Packing 12,000 Meals in 45 Minutes…February 11, 2015

Rotary members, including Stow’s Laura Spear, at the check-in.   Courtesy Richard Simon

Rotary members, including Stow’s Laura Spear, at the check-in. Courtesy Richard Simon

by Ann Needle      
Last Saturday morning, local Rotary Clubs headed up an army of volunteers to package 12,000 meals for the Stop Hunger Now non-profit group in just about 45 minutes. The event took place at Nashoba Regional High School.

“It’s really unbelievable,” said Stow’s Laura Spear, former president of the Nashoba Valley Rotary Club, of the speed at which the work was accomplished.  She noted that the first half hour of the anticipated four-hour event was devoted to organizing and instructing volunteers on the assembly process. With the actual packaging getting underway at 10:30 a.m.  the finishing “gong” sounded at approximately 11:13am.

Nashoba Valley Rotary Club (covering Stow, Bolton, and Lancaster) was joined in the project by the Rotaries of Acton-Boxborough, Clinton, Hudson, Littleton, and Montachusett Area.

According to Nashoba Valley, for the second year in a row, these local Rotaries coordinated their armies of volunteers to package individual meals of rice, soy, dehydrated vegetables, and a flavoring mix. Each meal has 21 essential vitamins and minerals and a shelf life of 2 years.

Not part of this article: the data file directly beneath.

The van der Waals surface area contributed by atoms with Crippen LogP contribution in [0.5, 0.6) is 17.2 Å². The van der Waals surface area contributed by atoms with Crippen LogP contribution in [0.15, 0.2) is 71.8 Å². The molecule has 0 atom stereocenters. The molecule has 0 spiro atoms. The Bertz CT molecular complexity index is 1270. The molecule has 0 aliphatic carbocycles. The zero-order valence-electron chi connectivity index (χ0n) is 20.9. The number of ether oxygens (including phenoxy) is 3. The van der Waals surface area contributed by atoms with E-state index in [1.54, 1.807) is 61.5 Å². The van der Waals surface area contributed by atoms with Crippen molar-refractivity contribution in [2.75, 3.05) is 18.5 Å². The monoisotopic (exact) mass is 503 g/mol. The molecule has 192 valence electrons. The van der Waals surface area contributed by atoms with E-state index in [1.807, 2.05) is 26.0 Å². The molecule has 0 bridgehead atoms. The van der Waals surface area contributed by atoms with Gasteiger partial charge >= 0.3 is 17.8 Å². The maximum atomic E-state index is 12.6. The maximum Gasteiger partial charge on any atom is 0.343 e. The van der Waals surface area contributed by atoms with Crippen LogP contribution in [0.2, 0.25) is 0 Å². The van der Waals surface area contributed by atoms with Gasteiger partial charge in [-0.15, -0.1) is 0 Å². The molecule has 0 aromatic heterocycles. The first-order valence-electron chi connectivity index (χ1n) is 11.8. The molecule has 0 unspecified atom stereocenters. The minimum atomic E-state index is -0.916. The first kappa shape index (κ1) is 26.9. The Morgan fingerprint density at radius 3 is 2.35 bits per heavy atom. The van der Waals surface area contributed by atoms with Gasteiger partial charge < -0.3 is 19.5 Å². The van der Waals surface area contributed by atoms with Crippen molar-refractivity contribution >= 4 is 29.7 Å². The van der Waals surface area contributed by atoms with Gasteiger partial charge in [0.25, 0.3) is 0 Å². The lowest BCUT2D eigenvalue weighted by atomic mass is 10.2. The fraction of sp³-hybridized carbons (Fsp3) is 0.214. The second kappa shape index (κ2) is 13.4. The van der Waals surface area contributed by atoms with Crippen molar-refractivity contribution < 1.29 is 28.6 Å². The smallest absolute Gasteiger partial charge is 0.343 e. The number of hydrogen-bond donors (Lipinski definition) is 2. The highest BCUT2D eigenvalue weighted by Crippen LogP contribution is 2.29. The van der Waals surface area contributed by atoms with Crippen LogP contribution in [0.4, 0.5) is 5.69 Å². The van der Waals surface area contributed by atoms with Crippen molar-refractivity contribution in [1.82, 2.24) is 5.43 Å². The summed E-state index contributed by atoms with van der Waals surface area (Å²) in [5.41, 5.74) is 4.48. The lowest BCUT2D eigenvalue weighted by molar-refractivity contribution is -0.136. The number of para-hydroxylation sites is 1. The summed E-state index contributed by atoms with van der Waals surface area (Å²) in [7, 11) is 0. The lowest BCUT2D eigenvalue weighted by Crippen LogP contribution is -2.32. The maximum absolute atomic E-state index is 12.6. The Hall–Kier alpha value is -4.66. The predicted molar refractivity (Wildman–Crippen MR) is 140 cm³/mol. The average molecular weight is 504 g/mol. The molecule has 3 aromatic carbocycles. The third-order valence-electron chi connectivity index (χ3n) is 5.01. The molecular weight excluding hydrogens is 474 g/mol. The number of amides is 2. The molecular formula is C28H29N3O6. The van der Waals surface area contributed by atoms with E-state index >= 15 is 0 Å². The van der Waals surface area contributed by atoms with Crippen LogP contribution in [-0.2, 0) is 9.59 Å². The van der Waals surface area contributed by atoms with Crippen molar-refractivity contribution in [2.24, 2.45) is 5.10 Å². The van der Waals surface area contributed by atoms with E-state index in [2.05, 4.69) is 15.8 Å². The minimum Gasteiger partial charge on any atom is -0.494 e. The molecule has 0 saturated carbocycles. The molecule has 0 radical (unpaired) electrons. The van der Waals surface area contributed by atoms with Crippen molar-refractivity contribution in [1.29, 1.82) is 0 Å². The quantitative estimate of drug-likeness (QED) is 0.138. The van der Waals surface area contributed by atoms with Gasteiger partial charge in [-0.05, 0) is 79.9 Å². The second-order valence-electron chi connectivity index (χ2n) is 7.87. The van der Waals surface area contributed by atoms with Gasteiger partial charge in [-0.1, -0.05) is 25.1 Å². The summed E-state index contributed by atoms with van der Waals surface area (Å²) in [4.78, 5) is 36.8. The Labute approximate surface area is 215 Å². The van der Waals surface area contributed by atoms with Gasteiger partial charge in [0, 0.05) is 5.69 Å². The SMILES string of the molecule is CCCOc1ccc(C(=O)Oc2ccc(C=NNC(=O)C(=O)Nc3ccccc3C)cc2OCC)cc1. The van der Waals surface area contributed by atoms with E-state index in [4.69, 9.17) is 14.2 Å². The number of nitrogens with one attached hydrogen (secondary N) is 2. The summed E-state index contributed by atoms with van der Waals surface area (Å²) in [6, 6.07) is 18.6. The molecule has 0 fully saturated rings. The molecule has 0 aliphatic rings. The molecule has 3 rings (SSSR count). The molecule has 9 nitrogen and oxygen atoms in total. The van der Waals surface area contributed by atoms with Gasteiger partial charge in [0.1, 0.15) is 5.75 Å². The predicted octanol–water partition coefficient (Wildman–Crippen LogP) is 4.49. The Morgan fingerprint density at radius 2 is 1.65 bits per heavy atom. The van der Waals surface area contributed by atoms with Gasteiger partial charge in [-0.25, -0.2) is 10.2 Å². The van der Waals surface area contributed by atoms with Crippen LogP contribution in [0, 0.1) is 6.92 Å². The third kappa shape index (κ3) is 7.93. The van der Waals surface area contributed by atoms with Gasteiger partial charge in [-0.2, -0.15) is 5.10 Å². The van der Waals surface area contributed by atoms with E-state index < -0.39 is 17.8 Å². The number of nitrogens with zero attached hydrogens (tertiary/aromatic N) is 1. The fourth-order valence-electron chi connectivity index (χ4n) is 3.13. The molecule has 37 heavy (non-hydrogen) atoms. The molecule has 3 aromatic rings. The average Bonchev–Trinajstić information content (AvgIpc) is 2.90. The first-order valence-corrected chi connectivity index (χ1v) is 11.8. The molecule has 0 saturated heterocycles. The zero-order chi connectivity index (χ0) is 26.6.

The meals are shipped worldwide to programs that provide meals at schools and crisis relief programs, with the Rotaries in charge of shipping costs. Nashoba Valley President Richard Simon explained that, to assure the food gets into the right hands, the meals are sent to local aid groups around the world for distribution.

Many Hands and Short Work
Based on last year’s assembly of 10,000 meals, Simon said the Rotaries estimated three hours for this Stop Hunger Now event. But, Spear credited the flood of about 200 volunteers with making short work of assembly, putting everything together in less than 45 minutes — including an extra 2,000 meals.

Three-year-old Ethan Braciska of Ayer was tasked with ringing the gong each time 1,000 meals were assembled. At 11:13, he rang the final gong.
The large group of volunteers came from all over the area. Along with members of the six Rotaries, there were students from Littleton High School and Assabet Valley Regional Technical High School’s Marine Junior Reserve Officers Training Corps.

Faculty and students at NRHS also came out in force, from a diverse collection of groups that included Best Buddies, Amnesty International, and the Freshman Study Skills class. Spear estimated about 50 NRHS volunteers were helping out.

“I always try to get them to come out and participate in good causes,” said NRHS’s Dave Emerson of his Freshman Study Skills students. He admired the ability of the Rotaries to muster so many volunteers, at a time when many groups cannot find people to step up to tasks.
As for NRHS, Spear reported that Principal Dr. Parry Graham helped get the call for volunteers out in the school community, while students themselves recruited friends.

Richard Simon pledged that the Rotaries won’t stop trying to top themselves. At next year’s Stop Hunger Now event, he said, “We’ll probably go for 15,000 [meals].”

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